feminism

Last night Charles Alexander sent me an email (a tag); he was tagged by Elizabeth Treadwell < http://secretmint.blogspot.com > (who had earlier been “tagged” by Jessica Smith < http://looktouch.blogspot.com >) to write 5 things I had learned or gained from feminism.

I’d never been tagged since I was a child playing tag. And I didn’t have a blog, but I’d thought about setting one up for announcements and such. So today I have a blog and below are the two paragraphs I wrote in response to this question.

You can also check out Charles’ response at chaxblog < http://chax.org/blogspot.com

About Feminism –

My grandmother came over on a boat, alone, from Switzerland when she was sixteen years old. I don’t know if feminism gave her this courage or if it was pure guts. My other grandmother had nine children and so so many grandchildren; she rented out rooms and ran the house after her husband died. They were my first feminist models, then the Victorian women writers, then my teachers in the university who would perhaps never have had their jobs without the feminist movement, The Detroit Cass Corridor feminist take-back-the-night girls, Rigaberto Menchu et al, the French feminist writers who aimed to write off key, angling away from phallocentric logic into the feminine, figures and slippage.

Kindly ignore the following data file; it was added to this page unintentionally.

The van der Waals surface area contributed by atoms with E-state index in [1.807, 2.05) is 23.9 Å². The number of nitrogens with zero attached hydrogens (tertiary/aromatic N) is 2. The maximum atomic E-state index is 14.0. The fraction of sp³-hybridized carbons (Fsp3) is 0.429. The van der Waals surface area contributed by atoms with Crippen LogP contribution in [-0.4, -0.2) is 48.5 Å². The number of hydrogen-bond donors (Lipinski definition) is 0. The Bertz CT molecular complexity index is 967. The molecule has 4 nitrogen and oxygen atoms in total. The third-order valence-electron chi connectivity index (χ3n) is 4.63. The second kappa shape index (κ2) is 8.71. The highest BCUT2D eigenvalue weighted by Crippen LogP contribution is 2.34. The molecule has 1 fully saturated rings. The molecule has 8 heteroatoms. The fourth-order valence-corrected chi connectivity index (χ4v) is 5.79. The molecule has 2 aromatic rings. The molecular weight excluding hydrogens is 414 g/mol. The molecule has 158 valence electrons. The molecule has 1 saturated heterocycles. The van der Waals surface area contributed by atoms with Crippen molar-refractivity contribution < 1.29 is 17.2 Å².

If it weren’t for the feminist movement, perhaps I would not have quit wearing lipstick, started wearing lipstick again, perhaps I would not have given birth to my children at home, perhaps I would not have persisted on continuing my education, perhaps I would not have been hired in the university, perhaps I would not have been able to talk to all the young men and women in my classes about the rights of women and men, perhaps I would not have met my husband or decided to separate from him, perhaps I would not have traveled to Asia, perhaps when I was in the airport in Bangalore and the man asked me, “Where is your husband, your son? Who is taking care of you?” Perhaps I would not have been there and I would not have been able to say—”I am alone, but I am free.”